Chaz Langelier in his lab (left), and climbing the Zicicle in Utah’s Zion National Park, where he established one of the first ice climbing routes. (Credit: Susan Merrell/UCSF, Jared Campbell)

At  3 a.m. on an October Saturday in 2017, Chaz Langelier was wide awake and unloading climbing gear from his Toyota Prius in California’s Sequoia National Park after driving through the night from San Francisco. There was no time for sleep as Langelier and his climbing partner set off on a 17-mile trek into the wilderness where they would establish two new 1,000-foot routes on remote granite domes. Then, on Sunday evening, less than 48 hours after beginning the adventure, Langelier would drop his partner off in a small city outside the park and head home. At the time a junior faculty member at the University of California, San Francisco, he needed to be back and on point for a presentation Monday morning. 

Six years later, Langelier (pronounced “lon-JEL-yay”) hasn’t slowed his pace. Now an associate professor of medicine at UCSF and a Chan Zuckerberg Biohub Investigator in San Francisco, Langelier has co-authored over 100 studies in the fields of infectious diseases and critical care medicine while providing care for patients all while continuing to establish new climbing routes in some of the least traveled regions of California’s High Sierra. He is leading a pioneering UCSF initiative, with support from CZ Biohub SF, to track infection outbreaks in hospitals using genomic sequencing technology. Beyond that, his lab is developing new methods for diagnosing and managing infectious diseases by using cutting-edge sequencing technology to simultaneously profile patient immune responses and detect microbial pathogens.  

And though a passion for extreme outdoor sports may seem worlds apart from a passion for medicine, Langelier’s colleagues say the audacious spirit Langelier displays in the mountains carries over to his work as a scientist and physician.

“What’s rare about Chaz is that he qualifies in the elite category of athletes, but he’s also an amazing clinician–scientist who’s way above average in terms of the number of publications he puts out,” says Joe DeRisi, CZ Biohub SF president and Langelier’s academic advisor during his medical residency at UCSF. “His ability to take strategic, calculated risks keeps him alive in the mountains, but it also means he’ll try all kinds of stuff in the lab that ultimately advances his research, and makes him a better clinician as well.”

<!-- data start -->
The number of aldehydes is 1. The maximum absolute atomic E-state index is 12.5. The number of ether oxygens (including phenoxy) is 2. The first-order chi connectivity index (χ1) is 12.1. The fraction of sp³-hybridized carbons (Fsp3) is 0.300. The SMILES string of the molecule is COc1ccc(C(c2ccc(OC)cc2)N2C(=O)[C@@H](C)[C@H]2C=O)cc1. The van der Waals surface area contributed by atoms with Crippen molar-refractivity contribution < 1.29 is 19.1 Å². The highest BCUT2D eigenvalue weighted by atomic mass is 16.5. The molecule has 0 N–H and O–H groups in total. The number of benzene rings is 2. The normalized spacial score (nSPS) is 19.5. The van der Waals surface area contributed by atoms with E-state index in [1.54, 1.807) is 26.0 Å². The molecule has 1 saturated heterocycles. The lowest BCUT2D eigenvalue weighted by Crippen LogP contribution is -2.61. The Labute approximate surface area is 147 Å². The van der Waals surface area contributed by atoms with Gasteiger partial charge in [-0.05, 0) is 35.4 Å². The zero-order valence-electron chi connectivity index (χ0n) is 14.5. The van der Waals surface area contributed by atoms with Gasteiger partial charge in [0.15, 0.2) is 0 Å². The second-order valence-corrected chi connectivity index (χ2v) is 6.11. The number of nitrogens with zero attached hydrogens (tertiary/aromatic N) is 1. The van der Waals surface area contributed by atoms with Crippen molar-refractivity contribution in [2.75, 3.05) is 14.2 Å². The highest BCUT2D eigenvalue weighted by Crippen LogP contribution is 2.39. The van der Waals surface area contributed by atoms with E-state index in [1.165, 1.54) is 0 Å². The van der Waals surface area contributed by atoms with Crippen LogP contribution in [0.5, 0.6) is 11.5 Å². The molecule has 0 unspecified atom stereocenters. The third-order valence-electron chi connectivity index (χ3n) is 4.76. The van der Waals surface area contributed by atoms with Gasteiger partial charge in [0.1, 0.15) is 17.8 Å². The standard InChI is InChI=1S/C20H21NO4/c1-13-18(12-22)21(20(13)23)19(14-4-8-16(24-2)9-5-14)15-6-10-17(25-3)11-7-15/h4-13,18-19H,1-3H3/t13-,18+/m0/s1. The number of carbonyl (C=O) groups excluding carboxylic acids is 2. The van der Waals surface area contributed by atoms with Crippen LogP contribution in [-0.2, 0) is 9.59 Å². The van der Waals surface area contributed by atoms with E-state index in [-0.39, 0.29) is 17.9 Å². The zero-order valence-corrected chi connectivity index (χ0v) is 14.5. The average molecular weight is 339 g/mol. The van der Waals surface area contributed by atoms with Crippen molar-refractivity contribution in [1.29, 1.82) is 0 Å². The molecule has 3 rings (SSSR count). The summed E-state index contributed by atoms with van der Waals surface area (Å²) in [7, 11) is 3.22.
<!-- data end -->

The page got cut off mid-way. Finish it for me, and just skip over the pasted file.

A childhood on the slopes

Langelier’s love of the mountains was instilled early during a childhood in Vermont near the Quebec border where “skiing was just something that you did.” A cross country ski racer both in high school and during his undergraduate studies in biochemistry at Colby College in Maine, Langelier always made sure outdoor adventure wasn’t too far off when choosing new steps in his professional career. After college, an M.D.-Ph.D. program at the University of Utah allowed him to balance an intense academic path with world class climbing, skiing, and mountain biking in the Wasatch mountains. These days, he frequently makes quick trips to Yosemite National Park, even if only for 24 hours.

Langelier on the summit ridge of Mt. Gardiner, in California’s Kings Canyon National Park. (Credit: Vitaliy Musiyenko)

At work, Langelier talks little about his alter-ego as a wilderness trailblazer, his colleagues say. But for anyone who has known him long enough, the clues start to stack up. 

“Sometimes Chaz would come back to the lab completely beaten up at the end of a weekend, with giant cuts on his legs and arms,” says DeRisi, who remembers one instance during Langelier’s early days at UCSF when he refused to seek care for a “festering” hand wound until he finished an important experiment. “When he was finally done in the lab, we made him go to the Emergency Department.” 

Natasha Spottiswoode, a resident physician at UCSF who chose Langelier as her mentor during her research residency, spoke with Langelier about outdoor adventuring before she came to UCSF. A skilled skier and climber herself, Spottiswoode was eager to hear about access to the climbing and skiing spots around San Francisco. But Langelier was humble about his exploits, and it took some time for her to fully understand the extent of his climbing resume. She was “surprised and amused” to discover that many friends who were serious climbers (but with no connection to medicine) already knew who Langelier was.

Having worked closely with Langelier for many years, DeRisi and Spottiswoode now know that their colleague once ran 100 miles across a mountain range in Utah, that an ice climbing route he helped establish in 2007 made the cover of Climbing Magazine two years later, and that numerous routes to his credit appear in a premier guidebook of climbing in the High Sierra

Despite these feats, however, Langelier himself contends that he’s “nowhere near the level of a professional climber” and that he “really just enjoy[s] the unsurpassed emotional and physical experiences that climbing brings.” And while few would doubt he could have been a professional adventurer had he chosen that path, it’s clear to those who know him that Langelier’s devotion as a professional will always be to science and medicine.